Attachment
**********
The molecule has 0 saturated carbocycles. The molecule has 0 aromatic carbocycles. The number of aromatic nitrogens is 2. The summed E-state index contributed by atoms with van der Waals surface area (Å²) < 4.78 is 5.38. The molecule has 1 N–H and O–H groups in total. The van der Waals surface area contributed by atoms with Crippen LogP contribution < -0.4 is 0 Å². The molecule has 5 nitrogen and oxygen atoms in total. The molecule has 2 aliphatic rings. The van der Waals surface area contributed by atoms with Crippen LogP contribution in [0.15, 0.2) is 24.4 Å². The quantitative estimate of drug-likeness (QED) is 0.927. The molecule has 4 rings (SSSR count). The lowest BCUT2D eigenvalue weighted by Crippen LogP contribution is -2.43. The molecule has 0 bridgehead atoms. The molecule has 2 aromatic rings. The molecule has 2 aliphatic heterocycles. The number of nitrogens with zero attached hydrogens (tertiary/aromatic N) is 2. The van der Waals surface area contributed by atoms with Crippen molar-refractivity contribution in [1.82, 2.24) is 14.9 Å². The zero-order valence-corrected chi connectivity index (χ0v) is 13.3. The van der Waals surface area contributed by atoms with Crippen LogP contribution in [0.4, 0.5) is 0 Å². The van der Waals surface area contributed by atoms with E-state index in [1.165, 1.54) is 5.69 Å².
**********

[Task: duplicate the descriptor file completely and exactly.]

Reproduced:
The molecule has 0 saturated carbocycles. The molecule has 0 aromatic carbocycles. The number of aromatic nitrogens is 2. The summed E-state index contributed by atoms with van der Waals surface area (Å²) < 4.78 is 5.38. The molecule has 1 N–H and O–H groups in total. The van der Waals surface area contributed by atoms with Crippen LogP contribution < -0.4 is 0 Å². The molecule has 5 nitrogen and oxygen atoms in total. The molecule has 2 aliphatic rings. The van der Waals surface area contributed by atoms with Crippen LogP contribution in [0.15, 0.2) is 24.4 Å². The quantitative estimate of drug-likeness (QED) is 0.927. The molecule has 4 rings (SSSR count). The lowest BCUT2D eigenvalue weighted by Crippen LogP contribution is -2.43. The molecule has 0 bridgehead atoms. The molecule has 2 aromatic rings. The molecule has 2 aliphatic heterocycles. The number of nitrogens with zero attached hydrogens (tertiary/aromatic N) is 2. The van der Waals surface area contributed by atoms with Crippen molar-refractivity contribution in [1.82, 2.24) is 14.9 Å². The zero-order valence-corrected chi connectivity index (χ0v) is 13.3. The van der Waals surface area contributed by atoms with Crippen LogP contribution in [0.4, 0.5) is 0 Å². The van der Waals surface area contributed by atoms with E-state index in [1.165, 1.54) is 5.69 Å².